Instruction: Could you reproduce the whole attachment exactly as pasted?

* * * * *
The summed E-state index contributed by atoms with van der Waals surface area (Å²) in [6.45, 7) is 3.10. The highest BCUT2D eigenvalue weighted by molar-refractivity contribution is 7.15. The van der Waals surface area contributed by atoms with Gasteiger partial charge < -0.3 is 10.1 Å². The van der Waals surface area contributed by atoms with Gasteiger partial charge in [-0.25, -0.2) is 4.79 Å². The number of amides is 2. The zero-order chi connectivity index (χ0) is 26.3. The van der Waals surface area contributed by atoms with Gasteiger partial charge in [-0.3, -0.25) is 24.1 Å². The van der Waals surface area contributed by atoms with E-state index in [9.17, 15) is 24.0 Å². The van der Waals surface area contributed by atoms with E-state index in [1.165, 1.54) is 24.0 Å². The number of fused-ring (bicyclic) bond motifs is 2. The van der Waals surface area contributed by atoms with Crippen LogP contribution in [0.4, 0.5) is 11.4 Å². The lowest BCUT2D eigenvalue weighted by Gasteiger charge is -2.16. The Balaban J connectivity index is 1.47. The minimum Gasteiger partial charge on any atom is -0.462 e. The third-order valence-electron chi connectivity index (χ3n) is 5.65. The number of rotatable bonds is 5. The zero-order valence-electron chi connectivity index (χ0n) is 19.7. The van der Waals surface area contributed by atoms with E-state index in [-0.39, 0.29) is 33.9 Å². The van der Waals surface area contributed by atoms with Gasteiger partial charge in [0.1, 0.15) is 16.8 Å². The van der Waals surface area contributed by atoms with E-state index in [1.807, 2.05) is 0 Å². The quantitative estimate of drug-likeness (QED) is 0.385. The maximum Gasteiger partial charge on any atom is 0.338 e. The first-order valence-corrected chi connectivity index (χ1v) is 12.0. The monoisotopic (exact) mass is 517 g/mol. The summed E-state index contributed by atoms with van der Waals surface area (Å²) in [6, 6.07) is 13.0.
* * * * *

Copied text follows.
The summed E-state index contributed by atoms with van der Waals surface area (Å²) in [6.45, 7) is 3.10. The highest BCUT2D eigenvalue weighted by molar-refractivity contribution is 7.15. The van der Waals surface area contributed by atoms with Gasteiger partial charge < -0.3 is 10.1 Å². The van der Waals surface area contributed by atoms with Gasteiger partial charge in [-0.25, -0.2) is 4.79 Å². The number of amides is 2. The zero-order chi connectivity index (χ0) is 26.3. The van der Waals surface area contributed by atoms with Gasteiger partial charge in [-0.3, -0.25) is 24.1 Å². The van der Waals surface area contributed by atoms with E-state index in [9.17, 15) is 24.0 Å². The van der Waals surface area contributed by atoms with E-state index in [1.165, 1.54) is 24.0 Å². The number of fused-ring (bicyclic) bond motifs is 2. The van der Waals surface area contributed by atoms with Crippen LogP contribution in [0.4, 0.5) is 11.4 Å². The lowest BCUT2D eigenvalue weighted by Gasteiger charge is -2.16. The Balaban J connectivity index is 1.47. The minimum Gasteiger partial charge on any atom is -0.462 e. The third-order valence-electron chi connectivity index (χ3n) is 5.65. The number of rotatable bonds is 5. The zero-order valence-electron chi connectivity index (χ0n) is 19.7. The van der Waals surface area contributed by atoms with E-state index in [-0.39, 0.29) is 33.9 Å². The van der Waals surface area contributed by atoms with Gasteiger partial charge in [0.1, 0.15) is 16.8 Å². The van der Waals surface area contributed by atoms with E-state index in [1.807, 2.05) is 0 Å². The quantitative estimate of drug-likeness (QED) is 0.385. The maximum Gasteiger partial charge on any atom is 0.338 e. The first-order valence-corrected chi connectivity index (χ1v) is 12.0. The monoisotopic (exact) mass is 517 g/mol. The summed E-state index contributed by atoms with van der Waals surface area (Å²) in [6, 6.07) is 13.0.